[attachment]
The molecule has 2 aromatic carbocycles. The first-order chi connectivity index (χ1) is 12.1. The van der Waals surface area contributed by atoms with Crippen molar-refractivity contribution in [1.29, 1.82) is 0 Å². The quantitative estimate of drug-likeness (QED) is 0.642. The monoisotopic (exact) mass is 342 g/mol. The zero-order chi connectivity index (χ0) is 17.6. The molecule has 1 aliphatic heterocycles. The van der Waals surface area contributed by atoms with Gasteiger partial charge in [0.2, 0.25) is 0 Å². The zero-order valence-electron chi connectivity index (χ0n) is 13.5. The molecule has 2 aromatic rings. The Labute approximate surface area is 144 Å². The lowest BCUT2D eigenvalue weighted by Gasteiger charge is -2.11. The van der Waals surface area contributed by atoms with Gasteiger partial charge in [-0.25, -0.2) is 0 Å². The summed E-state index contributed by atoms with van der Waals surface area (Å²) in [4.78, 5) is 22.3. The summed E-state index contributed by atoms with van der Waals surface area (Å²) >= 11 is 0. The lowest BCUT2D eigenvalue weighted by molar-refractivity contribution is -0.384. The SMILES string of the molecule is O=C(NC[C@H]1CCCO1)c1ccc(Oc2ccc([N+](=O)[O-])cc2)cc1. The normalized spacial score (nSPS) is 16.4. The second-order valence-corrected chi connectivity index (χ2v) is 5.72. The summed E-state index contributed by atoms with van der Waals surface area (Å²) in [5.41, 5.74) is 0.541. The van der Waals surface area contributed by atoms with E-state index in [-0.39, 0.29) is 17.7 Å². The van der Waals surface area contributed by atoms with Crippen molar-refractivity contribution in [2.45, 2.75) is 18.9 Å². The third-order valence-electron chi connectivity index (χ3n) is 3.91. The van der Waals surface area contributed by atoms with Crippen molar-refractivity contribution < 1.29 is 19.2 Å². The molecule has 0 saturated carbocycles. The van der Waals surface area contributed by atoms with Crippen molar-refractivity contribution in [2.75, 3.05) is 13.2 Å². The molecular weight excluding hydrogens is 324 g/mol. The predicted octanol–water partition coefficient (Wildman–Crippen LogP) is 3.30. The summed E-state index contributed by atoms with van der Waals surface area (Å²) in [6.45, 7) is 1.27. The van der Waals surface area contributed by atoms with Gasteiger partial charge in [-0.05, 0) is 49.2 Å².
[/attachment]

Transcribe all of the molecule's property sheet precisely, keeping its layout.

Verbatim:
The molecule has 2 aromatic carbocycles. The first-order chi connectivity index (χ1) is 12.1. The van der Waals surface area contributed by atoms with Crippen molar-refractivity contribution in [1.29, 1.82) is 0 Å². The quantitative estimate of drug-likeness (QED) is 0.642. The monoisotopic (exact) mass is 342 g/mol. The zero-order chi connectivity index (χ0) is 17.6. The molecule has 1 aliphatic heterocycles. The van der Waals surface area contributed by atoms with Gasteiger partial charge in [0.2, 0.25) is 0 Å². The zero-order valence-electron chi connectivity index (χ0n) is 13.5. The molecule has 2 aromatic rings. The Labute approximate surface area is 144 Å². The lowest BCUT2D eigenvalue weighted by Gasteiger charge is -2.11. The van der Waals surface area contributed by atoms with Gasteiger partial charge in [-0.25, -0.2) is 0 Å². The summed E-state index contributed by atoms with van der Waals surface area (Å²) in [4.78, 5) is 22.3. The summed E-state index contributed by atoms with van der Waals surface area (Å²) >= 11 is 0. The lowest BCUT2D eigenvalue weighted by molar-refractivity contribution is -0.384. The SMILES string of the molecule is O=C(NC[C@H]1CCCO1)c1ccc(Oc2ccc([N+](=O)[O-])cc2)cc1. The normalized spacial score (nSPS) is 16.4. The second-order valence-corrected chi connectivity index (χ2v) is 5.72. The summed E-state index contributed by atoms with van der Waals surface area (Å²) in [5.41, 5.74) is 0.541. The van der Waals surface area contributed by atoms with E-state index in [-0.39, 0.29) is 17.7 Å². The van der Waals surface area contributed by atoms with Crippen molar-refractivity contribution in [2.45, 2.75) is 18.9 Å². The third-order valence-electron chi connectivity index (χ3n) is 3.91. The van der Waals surface area contributed by atoms with Crippen molar-refractivity contribution < 1.29 is 19.2 Å². The molecule has 0 saturated carbocycles. The van der Waals surface area contributed by atoms with Crippen molar-refractivity contribution in [2.75, 3.05) is 13.2 Å². The molecular weight excluding hydrogens is 324 g/mol. The predicted octanol–water partition coefficient (Wildman–Crippen LogP) is 3.30. The summed E-state index contributed by atoms with van der Waals surface area (Å²) in [6.45, 7) is 1.27. The van der Waals surface area contributed by atoms with Gasteiger partial charge in [-0.05, 0) is 49.2 Å².